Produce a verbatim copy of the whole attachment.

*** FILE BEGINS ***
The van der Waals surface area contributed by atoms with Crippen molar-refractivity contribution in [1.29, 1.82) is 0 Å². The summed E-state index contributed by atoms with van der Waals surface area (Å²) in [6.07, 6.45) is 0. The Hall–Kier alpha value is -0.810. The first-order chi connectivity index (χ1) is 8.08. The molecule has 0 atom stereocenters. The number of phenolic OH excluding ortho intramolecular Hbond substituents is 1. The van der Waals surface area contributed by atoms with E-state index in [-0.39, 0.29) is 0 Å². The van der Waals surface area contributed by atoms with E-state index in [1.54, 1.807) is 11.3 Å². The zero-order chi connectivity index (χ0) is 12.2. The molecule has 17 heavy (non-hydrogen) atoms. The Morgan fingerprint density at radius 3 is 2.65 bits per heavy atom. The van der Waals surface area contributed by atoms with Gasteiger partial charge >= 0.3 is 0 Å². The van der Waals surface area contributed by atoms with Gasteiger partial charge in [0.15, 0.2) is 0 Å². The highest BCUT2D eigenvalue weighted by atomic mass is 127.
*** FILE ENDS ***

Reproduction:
The van der Waals surface area contributed by atoms with Crippen molar-refractivity contribution in [1.29, 1.82) is 0 Å². The summed E-state index contributed by atoms with van der Waals surface area (Å²) in [6.07, 6.45) is 0. The Hall–Kier alpha value is -0.810. The first-order chi connectivity index (χ1) is 8.08. The molecule has 0 atom stereocenters. The number of phenolic OH excluding ortho intramolecular Hbond substituents is 1. The van der Waals surface area contributed by atoms with E-state index in [-0.39, 0.29) is 0 Å². The van der Waals surface area contributed by atoms with E-state index in [1.54, 1.807) is 11.3 Å². The zero-order chi connectivity index (χ0) is 12.2. The molecule has 17 heavy (non-hydrogen) atoms. The Morgan fingerprint density at radius 3 is 2.65 bits per heavy atom. The van der Waals surface area contributed by atoms with Gasteiger partial charge >= 0.3 is 0 Å². The van der Waals surface area contributed by atoms with Gasteiger partial charge in [0.15, 0.2) is 0 Å². The highest BCUT2D eigenvalue weighted by atomic mass is 127.